Legislation Introduced to Create Civil Cause of Action for Malicious Interference with Ability to Remarry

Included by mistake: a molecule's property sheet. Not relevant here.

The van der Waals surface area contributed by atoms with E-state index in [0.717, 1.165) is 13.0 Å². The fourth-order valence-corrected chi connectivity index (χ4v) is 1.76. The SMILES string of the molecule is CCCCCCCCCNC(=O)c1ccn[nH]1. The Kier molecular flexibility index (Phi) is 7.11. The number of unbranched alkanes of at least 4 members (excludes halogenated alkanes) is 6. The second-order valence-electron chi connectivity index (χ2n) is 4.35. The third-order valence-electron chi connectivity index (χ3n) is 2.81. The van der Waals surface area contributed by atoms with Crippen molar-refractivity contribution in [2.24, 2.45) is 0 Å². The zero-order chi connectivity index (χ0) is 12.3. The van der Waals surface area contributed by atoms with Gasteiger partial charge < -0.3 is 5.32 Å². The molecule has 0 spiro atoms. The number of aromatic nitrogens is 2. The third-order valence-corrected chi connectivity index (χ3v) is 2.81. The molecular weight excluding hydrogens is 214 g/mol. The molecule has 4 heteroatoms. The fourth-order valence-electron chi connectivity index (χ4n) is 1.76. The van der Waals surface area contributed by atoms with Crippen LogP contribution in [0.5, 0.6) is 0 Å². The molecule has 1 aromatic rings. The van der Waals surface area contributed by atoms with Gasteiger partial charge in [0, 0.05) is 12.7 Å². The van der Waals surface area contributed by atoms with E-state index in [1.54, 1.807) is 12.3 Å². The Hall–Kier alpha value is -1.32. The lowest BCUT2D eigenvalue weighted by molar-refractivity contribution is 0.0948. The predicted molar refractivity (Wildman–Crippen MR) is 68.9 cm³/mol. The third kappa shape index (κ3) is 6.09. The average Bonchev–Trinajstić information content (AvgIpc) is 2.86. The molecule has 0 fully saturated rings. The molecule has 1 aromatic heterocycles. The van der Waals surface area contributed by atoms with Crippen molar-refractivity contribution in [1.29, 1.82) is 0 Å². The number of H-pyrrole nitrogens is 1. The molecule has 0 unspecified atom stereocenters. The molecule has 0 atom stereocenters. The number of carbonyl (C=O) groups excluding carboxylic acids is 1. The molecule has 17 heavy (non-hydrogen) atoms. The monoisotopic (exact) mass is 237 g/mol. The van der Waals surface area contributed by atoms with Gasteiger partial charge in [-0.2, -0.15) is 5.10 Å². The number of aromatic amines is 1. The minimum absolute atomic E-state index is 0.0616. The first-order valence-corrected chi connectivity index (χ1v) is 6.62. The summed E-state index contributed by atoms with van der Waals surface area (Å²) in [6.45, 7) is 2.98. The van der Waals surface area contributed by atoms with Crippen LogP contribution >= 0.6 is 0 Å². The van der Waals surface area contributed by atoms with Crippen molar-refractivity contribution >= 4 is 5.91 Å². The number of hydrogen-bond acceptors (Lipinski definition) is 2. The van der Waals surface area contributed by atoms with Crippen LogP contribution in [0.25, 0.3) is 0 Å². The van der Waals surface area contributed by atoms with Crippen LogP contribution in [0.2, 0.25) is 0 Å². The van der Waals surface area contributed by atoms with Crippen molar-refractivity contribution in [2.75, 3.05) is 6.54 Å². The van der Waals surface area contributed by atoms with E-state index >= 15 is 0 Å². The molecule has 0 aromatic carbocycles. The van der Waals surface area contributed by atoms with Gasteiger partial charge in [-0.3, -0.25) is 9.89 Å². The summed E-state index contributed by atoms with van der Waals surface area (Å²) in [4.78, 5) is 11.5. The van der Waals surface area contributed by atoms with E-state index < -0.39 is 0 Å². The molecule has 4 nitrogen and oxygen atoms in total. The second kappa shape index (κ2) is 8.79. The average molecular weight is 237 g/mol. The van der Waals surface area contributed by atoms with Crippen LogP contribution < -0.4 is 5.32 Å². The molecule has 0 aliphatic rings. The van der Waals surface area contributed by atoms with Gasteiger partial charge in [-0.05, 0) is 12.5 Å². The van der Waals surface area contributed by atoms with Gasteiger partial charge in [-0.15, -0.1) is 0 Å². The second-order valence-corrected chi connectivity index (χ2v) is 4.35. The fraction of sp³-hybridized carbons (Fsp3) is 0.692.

On December 17, 2013, Councilmember Muriel Bowser and three other members of the D.C. Council introduced the Justice for Ex-Spouses Act of 2013 (B20-619) which, according to the legislation’s preamble, would “establish a civil cause of action for an individual whose former spouse has maliciously interfered with the individual’s ability to remarry.” The operative text of the legislation states, inter alia, that “[a] person who, following a civil divorce, maliciously interferes by act or omission with the ability of the person’s former spouse to remarry shall be liable to the former spouse for actual damages, including mental and emotional distress,” and “[t]he prevailing plaintiff shall also recover reasonable attorney’s fees.” The operative text of the legislation further states, inter alia, that it “shall apply to instances in which the alleged interference or omission is related to religious law or practice.” Additionally, the term “ability to remarry” is defined so as to include “the ability to remarry consistent with the plaintiff former spouse’s sincerely held religious beliefs.” The legislation is quite remarkable in that it appears intended, at least in part, to provide a civil remedy in the situation where a former spouse maliciously refuses to terminate a religious marriage to an individual who holds the sincere religious belief that termination of the religious marriage is a necessary predicate to remarriage. The legislation has been referred to the Committee on the Judiciary and Public Safety.